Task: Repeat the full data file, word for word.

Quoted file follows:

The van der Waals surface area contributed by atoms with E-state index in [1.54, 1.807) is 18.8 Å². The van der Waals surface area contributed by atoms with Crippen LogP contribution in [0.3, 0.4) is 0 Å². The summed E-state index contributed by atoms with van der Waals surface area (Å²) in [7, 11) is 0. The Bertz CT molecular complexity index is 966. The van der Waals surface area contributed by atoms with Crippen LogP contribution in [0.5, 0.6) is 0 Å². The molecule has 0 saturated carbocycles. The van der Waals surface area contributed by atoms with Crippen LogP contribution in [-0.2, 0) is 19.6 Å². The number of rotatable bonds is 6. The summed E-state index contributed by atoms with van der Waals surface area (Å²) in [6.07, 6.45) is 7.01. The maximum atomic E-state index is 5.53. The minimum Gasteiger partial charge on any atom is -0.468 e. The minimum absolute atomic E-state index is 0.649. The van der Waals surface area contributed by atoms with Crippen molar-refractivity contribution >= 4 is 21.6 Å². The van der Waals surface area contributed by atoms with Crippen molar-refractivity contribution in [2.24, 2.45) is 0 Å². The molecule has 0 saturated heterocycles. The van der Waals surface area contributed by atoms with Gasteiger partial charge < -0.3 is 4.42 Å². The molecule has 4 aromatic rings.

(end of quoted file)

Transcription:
The van der Waals surface area contributed by atoms with E-state index in [1.54, 1.807) is 18.8 Å². The van der Waals surface area contributed by atoms with Crippen LogP contribution in [0.3, 0.4) is 0 Å². The summed E-state index contributed by atoms with van der Waals surface area (Å²) in [7, 11) is 0. The Bertz CT molecular complexity index is 966. The van der Waals surface area contributed by atoms with Crippen LogP contribution in [0.5, 0.6) is 0 Å². The molecule has 0 saturated carbocycles. The van der Waals surface area contributed by atoms with Crippen LogP contribution in [-0.2, 0) is 19.6 Å². The number of rotatable bonds is 6. The summed E-state index contributed by atoms with van der Waals surface area (Å²) in [6.07, 6.45) is 7.01. The maximum atomic E-state index is 5.53. The minimum Gasteiger partial charge on any atom is -0.468 e. The minimum absolute atomic E-state index is 0.649. The van der Waals surface area contributed by atoms with Crippen molar-refractivity contribution >= 4 is 21.6 Å². The van der Waals surface area contributed by atoms with Crippen molar-refractivity contribution in [2.24, 2.45) is 0 Å². The molecule has 0 saturated heterocycles. The van der Waals surface area contributed by atoms with Gasteiger partial charge < -0.3 is 4.42 Å². The molecule has 4 aromatic rings.